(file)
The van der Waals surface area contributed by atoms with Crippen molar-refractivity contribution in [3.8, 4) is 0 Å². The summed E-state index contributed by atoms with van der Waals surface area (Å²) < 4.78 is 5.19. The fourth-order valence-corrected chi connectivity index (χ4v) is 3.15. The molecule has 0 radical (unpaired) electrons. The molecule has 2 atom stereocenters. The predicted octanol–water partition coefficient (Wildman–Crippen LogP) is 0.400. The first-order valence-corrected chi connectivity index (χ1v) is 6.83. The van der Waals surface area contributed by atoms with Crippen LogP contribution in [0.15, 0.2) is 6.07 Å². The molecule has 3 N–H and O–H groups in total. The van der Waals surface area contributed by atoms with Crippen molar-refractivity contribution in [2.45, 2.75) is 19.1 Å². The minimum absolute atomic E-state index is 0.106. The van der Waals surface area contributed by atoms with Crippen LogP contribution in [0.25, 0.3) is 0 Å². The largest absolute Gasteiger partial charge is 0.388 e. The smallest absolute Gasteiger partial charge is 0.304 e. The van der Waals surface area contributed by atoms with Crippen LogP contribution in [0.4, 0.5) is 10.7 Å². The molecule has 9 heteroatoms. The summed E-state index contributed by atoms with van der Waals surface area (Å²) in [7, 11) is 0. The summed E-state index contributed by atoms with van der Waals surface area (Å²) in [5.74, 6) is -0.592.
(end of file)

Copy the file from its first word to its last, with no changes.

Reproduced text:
The van der Waals surface area contributed by atoms with Crippen molar-refractivity contribution in [3.8, 4) is 0 Å². The summed E-state index contributed by atoms with van der Waals surface area (Å²) < 4.78 is 5.19. The fourth-order valence-corrected chi connectivity index (χ4v) is 3.15. The molecule has 0 radical (unpaired) electrons. The molecule has 2 atom stereocenters. The predicted octanol–water partition coefficient (Wildman–Crippen LogP) is 0.400. The first-order valence-corrected chi connectivity index (χ1v) is 6.83. The van der Waals surface area contributed by atoms with Crippen LogP contribution in [0.15, 0.2) is 6.07 Å². The molecule has 3 N–H and O–H groups in total. The van der Waals surface area contributed by atoms with Crippen molar-refractivity contribution in [2.45, 2.75) is 19.1 Å². The minimum absolute atomic E-state index is 0.106. The van der Waals surface area contributed by atoms with Crippen LogP contribution in [0.25, 0.3) is 0 Å². The largest absolute Gasteiger partial charge is 0.388 e. The smallest absolute Gasteiger partial charge is 0.304 e. The van der Waals surface area contributed by atoms with Crippen LogP contribution in [0.4, 0.5) is 10.7 Å². The molecule has 9 heteroatoms. The summed E-state index contributed by atoms with van der Waals surface area (Å²) in [7, 11) is 0. The summed E-state index contributed by atoms with van der Waals surface area (Å²) in [5.74, 6) is -0.592.